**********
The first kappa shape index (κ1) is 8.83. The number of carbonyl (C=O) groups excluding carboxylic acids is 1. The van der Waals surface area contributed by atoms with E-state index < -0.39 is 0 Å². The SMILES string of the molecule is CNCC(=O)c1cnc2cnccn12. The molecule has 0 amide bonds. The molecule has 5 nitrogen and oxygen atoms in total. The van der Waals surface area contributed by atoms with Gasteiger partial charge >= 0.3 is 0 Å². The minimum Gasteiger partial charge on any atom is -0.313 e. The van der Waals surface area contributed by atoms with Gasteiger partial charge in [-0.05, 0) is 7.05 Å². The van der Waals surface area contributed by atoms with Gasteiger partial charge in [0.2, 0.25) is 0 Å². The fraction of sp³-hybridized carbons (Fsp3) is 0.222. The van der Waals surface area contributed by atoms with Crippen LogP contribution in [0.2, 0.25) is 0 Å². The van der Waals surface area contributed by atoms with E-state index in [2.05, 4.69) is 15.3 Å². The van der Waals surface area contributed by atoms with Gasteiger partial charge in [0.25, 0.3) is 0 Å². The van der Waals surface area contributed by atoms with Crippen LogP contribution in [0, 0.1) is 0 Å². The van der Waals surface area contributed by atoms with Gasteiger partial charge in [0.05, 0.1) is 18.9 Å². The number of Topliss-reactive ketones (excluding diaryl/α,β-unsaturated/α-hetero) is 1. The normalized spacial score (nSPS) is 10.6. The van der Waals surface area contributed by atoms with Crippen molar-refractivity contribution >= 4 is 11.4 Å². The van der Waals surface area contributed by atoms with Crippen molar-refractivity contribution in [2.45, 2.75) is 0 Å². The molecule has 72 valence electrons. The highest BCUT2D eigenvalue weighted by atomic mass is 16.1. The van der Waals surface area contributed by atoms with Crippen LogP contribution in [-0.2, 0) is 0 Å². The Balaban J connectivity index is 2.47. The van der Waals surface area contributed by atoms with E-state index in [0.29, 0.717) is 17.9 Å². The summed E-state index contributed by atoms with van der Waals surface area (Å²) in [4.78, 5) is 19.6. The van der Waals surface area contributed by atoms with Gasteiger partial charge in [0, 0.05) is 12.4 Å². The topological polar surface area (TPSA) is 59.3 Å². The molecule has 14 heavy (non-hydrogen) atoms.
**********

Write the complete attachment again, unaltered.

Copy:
The first kappa shape index (κ1) is 8.83. The number of carbonyl (C=O) groups excluding carboxylic acids is 1. The van der Waals surface area contributed by atoms with E-state index < -0.39 is 0 Å². The SMILES string of the molecule is CNCC(=O)c1cnc2cnccn12. The molecule has 0 amide bonds. The molecule has 5 nitrogen and oxygen atoms in total. The van der Waals surface area contributed by atoms with Gasteiger partial charge >= 0.3 is 0 Å². The minimum Gasteiger partial charge on any atom is -0.313 e. The van der Waals surface area contributed by atoms with Gasteiger partial charge in [-0.05, 0) is 7.05 Å². The van der Waals surface area contributed by atoms with Gasteiger partial charge in [0.2, 0.25) is 0 Å². The fraction of sp³-hybridized carbons (Fsp3) is 0.222. The van der Waals surface area contributed by atoms with Crippen LogP contribution in [0.2, 0.25) is 0 Å². The van der Waals surface area contributed by atoms with E-state index in [2.05, 4.69) is 15.3 Å². The van der Waals surface area contributed by atoms with Gasteiger partial charge in [0.25, 0.3) is 0 Å². The van der Waals surface area contributed by atoms with Crippen LogP contribution in [0, 0.1) is 0 Å². The van der Waals surface area contributed by atoms with Gasteiger partial charge in [0.05, 0.1) is 18.9 Å². The number of Topliss-reactive ketones (excluding diaryl/α,β-unsaturated/α-hetero) is 1. The normalized spacial score (nSPS) is 10.6. The van der Waals surface area contributed by atoms with Crippen molar-refractivity contribution >= 4 is 11.4 Å². The van der Waals surface area contributed by atoms with Crippen molar-refractivity contribution in [2.45, 2.75) is 0 Å². The molecule has 72 valence electrons. The highest BCUT2D eigenvalue weighted by atomic mass is 16.1. The van der Waals surface area contributed by atoms with Crippen LogP contribution in [-0.2, 0) is 0 Å². The Balaban J connectivity index is 2.47. The van der Waals surface area contributed by atoms with E-state index in [0.29, 0.717) is 17.9 Å². The summed E-state index contributed by atoms with van der Waals surface area (Å²) in [4.78, 5) is 19.6. The van der Waals surface area contributed by atoms with Gasteiger partial charge in [0, 0.05) is 12.4 Å². The topological polar surface area (TPSA) is 59.3 Å². The molecule has 14 heavy (non-hydrogen) atoms.